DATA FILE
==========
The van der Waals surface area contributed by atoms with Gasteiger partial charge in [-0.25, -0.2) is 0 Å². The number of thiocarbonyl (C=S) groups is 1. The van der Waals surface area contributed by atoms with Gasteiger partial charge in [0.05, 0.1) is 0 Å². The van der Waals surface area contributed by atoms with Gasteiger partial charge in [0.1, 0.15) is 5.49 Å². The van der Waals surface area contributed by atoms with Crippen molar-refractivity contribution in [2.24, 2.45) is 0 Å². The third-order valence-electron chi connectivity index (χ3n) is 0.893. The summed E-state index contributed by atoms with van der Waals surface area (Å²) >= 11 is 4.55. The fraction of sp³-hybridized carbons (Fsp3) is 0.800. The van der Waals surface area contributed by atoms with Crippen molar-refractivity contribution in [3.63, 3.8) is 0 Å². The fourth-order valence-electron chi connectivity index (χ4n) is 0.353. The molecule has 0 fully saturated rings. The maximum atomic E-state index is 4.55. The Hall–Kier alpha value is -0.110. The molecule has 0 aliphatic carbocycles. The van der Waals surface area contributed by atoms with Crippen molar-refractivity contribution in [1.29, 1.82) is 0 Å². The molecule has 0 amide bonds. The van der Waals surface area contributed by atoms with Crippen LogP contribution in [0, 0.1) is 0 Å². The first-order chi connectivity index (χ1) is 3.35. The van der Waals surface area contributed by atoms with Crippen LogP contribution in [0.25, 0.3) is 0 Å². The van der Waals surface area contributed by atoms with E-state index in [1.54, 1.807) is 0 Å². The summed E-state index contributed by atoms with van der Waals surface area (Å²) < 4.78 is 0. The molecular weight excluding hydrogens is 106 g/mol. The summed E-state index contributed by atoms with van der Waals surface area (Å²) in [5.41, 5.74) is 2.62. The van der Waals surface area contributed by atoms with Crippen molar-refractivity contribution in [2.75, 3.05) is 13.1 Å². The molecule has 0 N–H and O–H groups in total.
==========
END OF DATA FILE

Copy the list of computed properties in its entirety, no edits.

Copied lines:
The van der Waals surface area contributed by atoms with Gasteiger partial charge in [-0.25, -0.2) is 0 Å². The number of thiocarbonyl (C=S) groups is 1. The van der Waals surface area contributed by atoms with Gasteiger partial charge in [0.05, 0.1) is 0 Å². The van der Waals surface area contributed by atoms with Gasteiger partial charge in [0.1, 0.15) is 5.49 Å². The van der Waals surface area contributed by atoms with Crippen molar-refractivity contribution in [2.24, 2.45) is 0 Å². The third-order valence-electron chi connectivity index (χ3n) is 0.893. The summed E-state index contributed by atoms with van der Waals surface area (Å²) >= 11 is 4.55. The fraction of sp³-hybridized carbons (Fsp3) is 0.800. The van der Waals surface area contributed by atoms with Crippen molar-refractivity contribution in [3.63, 3.8) is 0 Å². The fourth-order valence-electron chi connectivity index (χ4n) is 0.353. The molecule has 0 fully saturated rings. The maximum atomic E-state index is 4.55. The Hall–Kier alpha value is -0.110. The molecule has 0 aliphatic carbocycles. The van der Waals surface area contributed by atoms with Crippen molar-refractivity contribution in [1.29, 1.82) is 0 Å². The molecule has 0 amide bonds. The van der Waals surface area contributed by atoms with Crippen LogP contribution in [0, 0.1) is 0 Å². The first-order chi connectivity index (χ1) is 3.35. The van der Waals surface area contributed by atoms with Crippen LogP contribution in [0.25, 0.3) is 0 Å². The van der Waals surface area contributed by atoms with E-state index in [1.54, 1.807) is 0 Å². The summed E-state index contributed by atoms with van der Waals surface area (Å²) < 4.78 is 0. The molecular weight excluding hydrogens is 106 g/mol. The summed E-state index contributed by atoms with van der Waals surface area (Å²) in [5.41, 5.74) is 2.62. The van der Waals surface area contributed by atoms with Crippen molar-refractivity contribution in [2.75, 3.05) is 13.1 Å². The molecule has 0 N–H and O–H groups in total.